Rather than relying on traditional relational exchanges, recent technological advances have made it feasible for firms to undertake market-based transactions through information technology㤼㸶mediated electronic markets. The success of such business-to-business electronic markets depends on the governance practices of the market maker㤼㸷that is, the firm that manages and administers the electronic market.Market makers use three governance mechanisms to manage electronic markets: (1) monitoring the market participants (i.e., buyers and sellers that participate in the market), (2) building a sense of community among market participants to instill mutual respect and trust, and (3) self-participating in the electronic market to build know-how about how the market functions. Building on transaction cost analysis theory, the authors suggest that the influence of these governance mechanisms on electronic market performance (i.e., meeting strategic and financial objectives) depends on behavioral and external uncertainty in the market. Survey data from market makers show that (1) monitoring is effective for reputed market makers and when demand uncertainty is high, (2) community building is beneficial when pricing is static rather than dynamic, and (3) self-participation is useful when the market maker is well reputed and when the market relies on dynamic pricing.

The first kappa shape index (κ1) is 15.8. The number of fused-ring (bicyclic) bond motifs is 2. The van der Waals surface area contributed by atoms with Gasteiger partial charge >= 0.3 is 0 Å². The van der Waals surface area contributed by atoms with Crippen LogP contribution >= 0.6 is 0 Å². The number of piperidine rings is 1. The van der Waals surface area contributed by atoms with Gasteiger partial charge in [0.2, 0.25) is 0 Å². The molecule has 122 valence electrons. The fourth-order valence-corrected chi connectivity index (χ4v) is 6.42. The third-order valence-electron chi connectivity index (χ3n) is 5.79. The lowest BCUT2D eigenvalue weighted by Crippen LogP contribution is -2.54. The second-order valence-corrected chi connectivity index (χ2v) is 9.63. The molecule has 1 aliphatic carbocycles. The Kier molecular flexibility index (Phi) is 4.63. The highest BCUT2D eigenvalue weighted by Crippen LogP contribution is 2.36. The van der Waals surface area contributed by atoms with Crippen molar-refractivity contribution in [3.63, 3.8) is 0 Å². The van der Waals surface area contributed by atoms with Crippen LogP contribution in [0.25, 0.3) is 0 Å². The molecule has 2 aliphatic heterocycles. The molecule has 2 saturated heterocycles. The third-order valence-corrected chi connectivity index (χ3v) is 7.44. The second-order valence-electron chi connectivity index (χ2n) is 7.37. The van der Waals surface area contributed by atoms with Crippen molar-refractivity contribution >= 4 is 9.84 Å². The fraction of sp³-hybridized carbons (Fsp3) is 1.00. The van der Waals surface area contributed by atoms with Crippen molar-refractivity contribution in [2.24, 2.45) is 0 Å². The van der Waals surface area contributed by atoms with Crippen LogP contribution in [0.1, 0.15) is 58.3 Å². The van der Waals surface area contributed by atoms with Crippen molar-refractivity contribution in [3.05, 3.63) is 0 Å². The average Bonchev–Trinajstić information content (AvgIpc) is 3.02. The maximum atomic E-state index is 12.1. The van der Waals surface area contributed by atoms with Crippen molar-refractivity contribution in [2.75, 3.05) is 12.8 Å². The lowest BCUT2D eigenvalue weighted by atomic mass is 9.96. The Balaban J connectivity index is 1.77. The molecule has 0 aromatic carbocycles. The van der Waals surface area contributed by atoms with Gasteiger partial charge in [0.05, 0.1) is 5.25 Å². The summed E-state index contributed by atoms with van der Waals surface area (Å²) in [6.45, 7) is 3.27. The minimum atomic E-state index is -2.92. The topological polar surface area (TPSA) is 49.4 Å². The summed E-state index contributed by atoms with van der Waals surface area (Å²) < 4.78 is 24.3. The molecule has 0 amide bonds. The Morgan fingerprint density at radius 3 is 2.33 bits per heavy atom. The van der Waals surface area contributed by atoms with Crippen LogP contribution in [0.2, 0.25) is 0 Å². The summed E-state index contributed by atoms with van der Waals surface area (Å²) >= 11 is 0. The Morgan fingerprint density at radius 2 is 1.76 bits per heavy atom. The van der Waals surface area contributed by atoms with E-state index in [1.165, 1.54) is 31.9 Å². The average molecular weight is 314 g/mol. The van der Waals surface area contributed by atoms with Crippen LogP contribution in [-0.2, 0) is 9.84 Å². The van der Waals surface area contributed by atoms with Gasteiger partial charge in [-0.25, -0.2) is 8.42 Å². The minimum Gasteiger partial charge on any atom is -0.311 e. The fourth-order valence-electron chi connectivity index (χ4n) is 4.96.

Keywords: business-to-business marketing, electronic markets, governance mechanisms, performance, uncertainty